Australians warned to prepare for a gigantic influx of hunting spiders this summer: ‘They are bigger and there are more of them than ever before’
- Arachnophobes have been warned of an invasion of large, hairy hunting spiders
- The hot and humid climate is ideal for them, especially with many sources of food around.
- South East Queenslanders told to watch out for influx of hunters
Arachnophobes across Australia are in for their worst nightmare this summer as experts warn of an influx of huge, hairy hunting spiders.
Southeast Queenslanders have been especially warned to be vigilant, as the warmer weather and endless rain help spiders thrive in perfect conditions and grow larger than before.
The hot and humid climate has also increased the “abundance of game” for hunters.
“Having many adult hunters at this time reflects a good breeding season, which means that the last year or two have provided the perfect weather conditions for breeding and abundance of prey,” said arachnologist Dr. Jeremy Wilson. mail.
“Because there has been more game around, those hunters will be even larger than normal, these years of perfect conditions have resulted in larger specimens.”
A huge huntsman spider outside an Australian house. Their numbers are skyrocketing right now.
The good news is that despite their threatening behavior, huntsman spiders are not considered dangerous.
The bad news is that they can still bite, however their venom does little to humans.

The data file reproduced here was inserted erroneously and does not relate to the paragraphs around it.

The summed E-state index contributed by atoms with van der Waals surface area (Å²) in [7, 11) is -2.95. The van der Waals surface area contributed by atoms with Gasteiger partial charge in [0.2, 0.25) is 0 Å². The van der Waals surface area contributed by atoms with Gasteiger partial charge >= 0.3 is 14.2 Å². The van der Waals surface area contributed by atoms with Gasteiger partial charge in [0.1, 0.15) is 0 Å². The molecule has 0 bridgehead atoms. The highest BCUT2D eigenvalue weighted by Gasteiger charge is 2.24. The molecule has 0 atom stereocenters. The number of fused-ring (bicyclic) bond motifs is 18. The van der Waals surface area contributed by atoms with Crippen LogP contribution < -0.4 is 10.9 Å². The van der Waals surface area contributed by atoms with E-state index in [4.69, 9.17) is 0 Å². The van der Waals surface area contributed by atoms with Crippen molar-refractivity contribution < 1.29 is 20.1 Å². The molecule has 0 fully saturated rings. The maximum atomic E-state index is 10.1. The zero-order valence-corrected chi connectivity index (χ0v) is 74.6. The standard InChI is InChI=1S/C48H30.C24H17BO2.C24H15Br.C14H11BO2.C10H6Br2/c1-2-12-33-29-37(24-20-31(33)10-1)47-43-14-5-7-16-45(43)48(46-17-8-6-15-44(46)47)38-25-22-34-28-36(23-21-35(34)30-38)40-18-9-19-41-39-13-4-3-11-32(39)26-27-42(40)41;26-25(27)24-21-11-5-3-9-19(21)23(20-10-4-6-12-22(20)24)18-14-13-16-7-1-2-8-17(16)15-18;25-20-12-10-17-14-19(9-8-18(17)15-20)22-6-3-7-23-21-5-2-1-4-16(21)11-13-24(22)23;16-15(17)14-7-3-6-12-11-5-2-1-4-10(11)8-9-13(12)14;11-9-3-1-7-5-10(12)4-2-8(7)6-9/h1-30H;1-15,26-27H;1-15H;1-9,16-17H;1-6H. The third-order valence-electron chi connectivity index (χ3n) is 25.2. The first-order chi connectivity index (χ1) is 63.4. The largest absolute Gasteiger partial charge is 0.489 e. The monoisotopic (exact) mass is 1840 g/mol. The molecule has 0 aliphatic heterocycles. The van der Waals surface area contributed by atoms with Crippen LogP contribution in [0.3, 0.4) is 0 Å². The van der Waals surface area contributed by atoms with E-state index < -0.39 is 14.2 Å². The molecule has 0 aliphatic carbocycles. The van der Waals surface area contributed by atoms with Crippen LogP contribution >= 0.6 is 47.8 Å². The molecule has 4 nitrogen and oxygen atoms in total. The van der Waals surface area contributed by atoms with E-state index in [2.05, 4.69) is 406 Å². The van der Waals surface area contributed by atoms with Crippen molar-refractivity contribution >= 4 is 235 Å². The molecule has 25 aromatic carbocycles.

“As with most spiders, (hunter spiders) possess venom, and a bite can cause some ill effects,” says the Australian Museum.
“However, they are quite reluctant to bite and will usually try to run away rather than be aggressive.”
Hunters also eat other more annoying and creepy critters around houses such as mosquitoes, flies, and sometimes much larger creatures like lizards.
Their prey is not caught in a web, but stalked and cornered with stealth and speed.
Huntsman’s fangs are large and powerful, holding their prey until immobilized by its venom.
There are better ways to get rid of huntsman spiders than the option seen in this image.
Australians have been warned to prepare for an influx of huntsman spiders (pictured) this summer
The message from the experts is not to be afraid of spiders because they don’t want to hurt you.
If you find one in your house and want it outside, it’s pretty easy to catch it using some cardboard and a container.
But when you see a hunter inside your house a few hours later, it may or may not be the same creature you moved outside earlier.
Jake Gray found a huge huntsman spider (pictured) on the wall of his Cairns home in north Queensland and said it has been living there for about a year.
Far more worrisome, however, is the news that the number of funnel-web spiders will also skyrocket during the summer.
Funnel webs are considered the most dangerous spiders in the world and their venom is extremely toxic.
At least 13 Australians have died from funnel-web spider bites, yet there have been no deaths since the creation of an antidote in 1981.
The Australian Reptile Park said ‘perfect’ wet weather and wet weather conditions at the start of their mating season will see a massive increase in their numbers.
Funnel nets are found mainly on the east coast of Australia in dense brush or under rocks and logs.
But sometimes they can also be found in gardens, garages, and even on shoes.
Huntsman spiders are large, long-legged spiders. They are mostly gray to brown in color, sometimes with banded legs.
They are commonly found living under the loose bark of trees, in crevices in rock walls and in logs, under rocks and slabs of bark on the ground, and in foliage.
Many hunting spiders have rather flattened bodies adapted to living in tight spaces under loose bark or rock crevices.
This is aided by its legs which, instead of bending vertically in relation to the body, have twisted joints so that they extend forward and laterally like a crab.
Huntsman spiders of many species sometimes enter homes.
They are also known to break into cars and be found hiding behind sun visors or running across the dashboard.
Source: Australian Museum